In his speech at Monday’s dinner, Kimbrell saluted Pulaski County Special School District Superintendent Jerry Guess as a driving force — besides the dozens and dozens of Jacksonville residents who have fought and are still fighting for an independent school district — behind the turnaround for Jacksonville.

Guess, in his state-appointed position as the PCSSD superintendent, has spent countless hours in meetings to get the wheels moving on the Jacksonville school bus. In December, both he and Kimbrell were in agreement with U.S. District Judge D. Price Marshall when he gave the go-ahead to Jacksonville to proceed with forming its own school district.

Attorney General Dustin McDaniel has also approved the plan to form an independent school district for Jacksonville.

The next hurdle then becomes the state school board, but Kimbrell, while offering no guarantees, feels confident the board will give Jacksonville a hurrah and allow its residents to vote on the district.

New chamber president Daniel Gray expects that vote to be in September, and he expects it to be a resounding “yes.”

If so, Jacksonville could have its own district by the 2015 school year, but that’s where the hurdles may get even higher and harder to clear. Even though it may have its own district, Jacksonville will remain under PCSSD control for up to two years. During that time, the state could relinquish state control of the district, giving it back to local powers, and that may also mean a new superintendent.

This is a win for the residents, for the economy, for the city’s reputation, and mostly for the children. Next season’s battles will come soon enough.

TOP STORY >> Service academies taking applications

Rep. Tim Griffin (R-Little Rock) will host an orientation day for students who live in the Second Congressional District and would like to attend a military service academy.

The orientation will be held at 6:30 p.m. Thursday, Feb. 20 in the library of Little Rock’s Central High School.

“Each year, I have the privilege of nominating a limited number of students to our country’s service academies. The upcoming orientation will be a great opportunity for interested high school students and their parents to learn more about this process and have their questions answered by academy representatives,” Griffin said in a news release Monday.

Attendees will be provided with information on the application, nomination, selection and appointment processes. Representatives will give a short orientation and answer questions about applying to West Point, the Naval Academy, the Coast Guard Academy, the Merchant Marine Academy and the Air Force Academy.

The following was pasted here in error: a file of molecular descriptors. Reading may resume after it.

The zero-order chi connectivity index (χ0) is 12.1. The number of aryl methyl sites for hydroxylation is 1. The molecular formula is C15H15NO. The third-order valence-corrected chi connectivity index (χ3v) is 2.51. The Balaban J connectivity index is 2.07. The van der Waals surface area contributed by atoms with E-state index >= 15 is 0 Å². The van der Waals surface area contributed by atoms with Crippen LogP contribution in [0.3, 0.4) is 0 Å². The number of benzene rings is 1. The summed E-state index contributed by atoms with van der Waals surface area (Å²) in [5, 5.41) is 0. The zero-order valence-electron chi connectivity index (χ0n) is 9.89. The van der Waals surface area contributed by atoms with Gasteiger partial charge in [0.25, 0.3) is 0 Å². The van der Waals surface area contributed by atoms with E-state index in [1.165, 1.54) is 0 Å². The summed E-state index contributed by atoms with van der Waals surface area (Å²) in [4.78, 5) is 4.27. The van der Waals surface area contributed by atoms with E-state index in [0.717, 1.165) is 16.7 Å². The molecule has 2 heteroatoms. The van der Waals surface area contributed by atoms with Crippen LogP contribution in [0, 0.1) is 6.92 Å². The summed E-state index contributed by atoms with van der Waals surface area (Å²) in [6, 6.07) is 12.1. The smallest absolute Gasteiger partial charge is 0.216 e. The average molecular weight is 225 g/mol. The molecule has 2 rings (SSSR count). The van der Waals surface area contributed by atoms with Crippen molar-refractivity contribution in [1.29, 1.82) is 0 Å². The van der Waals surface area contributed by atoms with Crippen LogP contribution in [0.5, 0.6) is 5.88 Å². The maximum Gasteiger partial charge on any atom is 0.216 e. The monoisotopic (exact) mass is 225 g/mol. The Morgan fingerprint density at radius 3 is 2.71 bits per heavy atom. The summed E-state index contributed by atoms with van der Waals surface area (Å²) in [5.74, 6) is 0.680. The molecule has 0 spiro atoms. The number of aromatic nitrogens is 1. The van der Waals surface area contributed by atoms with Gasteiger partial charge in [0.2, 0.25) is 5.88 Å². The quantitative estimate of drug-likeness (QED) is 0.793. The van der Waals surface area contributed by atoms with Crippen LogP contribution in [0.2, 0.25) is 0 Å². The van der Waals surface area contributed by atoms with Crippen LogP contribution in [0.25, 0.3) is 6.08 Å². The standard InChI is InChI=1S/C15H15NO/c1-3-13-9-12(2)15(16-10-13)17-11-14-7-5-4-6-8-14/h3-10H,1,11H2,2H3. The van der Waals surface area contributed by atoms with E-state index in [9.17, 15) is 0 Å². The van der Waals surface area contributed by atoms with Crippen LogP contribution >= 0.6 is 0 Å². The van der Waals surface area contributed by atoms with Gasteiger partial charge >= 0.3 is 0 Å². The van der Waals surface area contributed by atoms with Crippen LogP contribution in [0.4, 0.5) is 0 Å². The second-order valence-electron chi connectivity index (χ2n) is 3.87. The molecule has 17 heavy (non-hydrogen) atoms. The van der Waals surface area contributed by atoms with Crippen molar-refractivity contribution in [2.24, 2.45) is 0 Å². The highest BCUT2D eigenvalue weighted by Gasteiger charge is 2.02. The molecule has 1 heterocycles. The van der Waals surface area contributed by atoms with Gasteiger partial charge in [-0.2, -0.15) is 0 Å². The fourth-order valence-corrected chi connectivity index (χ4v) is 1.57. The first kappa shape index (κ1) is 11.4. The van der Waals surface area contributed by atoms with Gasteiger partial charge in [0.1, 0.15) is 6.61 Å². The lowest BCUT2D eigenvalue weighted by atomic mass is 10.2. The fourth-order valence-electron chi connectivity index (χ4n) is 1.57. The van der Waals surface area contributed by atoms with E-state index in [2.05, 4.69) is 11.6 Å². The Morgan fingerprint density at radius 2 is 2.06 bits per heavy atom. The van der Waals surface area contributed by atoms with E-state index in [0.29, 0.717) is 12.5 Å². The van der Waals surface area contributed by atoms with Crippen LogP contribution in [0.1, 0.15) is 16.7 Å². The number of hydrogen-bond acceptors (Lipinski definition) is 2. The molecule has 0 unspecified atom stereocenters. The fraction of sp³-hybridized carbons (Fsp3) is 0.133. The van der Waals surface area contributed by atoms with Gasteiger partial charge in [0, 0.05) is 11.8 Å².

“An academy appointment has an estimated value of more than $400,000. Each academy selects nominees on the basis of moral character, scholastic achievement, physical fitness, leadership and college admission test scores. The honor of attending a service academy comes with a commitment to serve in the military for a minimum of five years upon graduation,” the release concluded.

For more information, visit the congressman’s website:

TOP STORY >> Ice, frigid cold hits area

Leader staff writer

Through the first four days of February, the area has seen more precipitation than all of January and more school closings.

Rain, ice, freezing rain, sleet or snow fell the first three out of four days this month, with almost 1.5 inches hitting central Arkansas on Sunday and another inch falling on Tuesday. More is expected by the weekend in the form of sleet, ice and snow.

Through the first four days of February, close to 3 inches of precipitation hit locally, compared with 1.42 inches for all of January.

Also, no school days were cancelled in January.On Tuesday, Pulaski County Special School District, Cabot, Beebe, Lonoke, Searcy and Carlisle all cancelled school because of the morning ice storm. School officials did not want to see a repeat of what happened last week in Atlanta, where students spent a night in schools and on buses because an ice storm snarled all the roads.

Area wrecker services said they had some weather-related calls, but — for the most part — it was a quiet day. Jacksonville police had no accident reports related to Tuesday morning’s freezing rain and ice.

The National Weather forecast calls for high temperatures around freezing for most of the week, and the system coming in Friday and Saturday will bring in more wintry weather.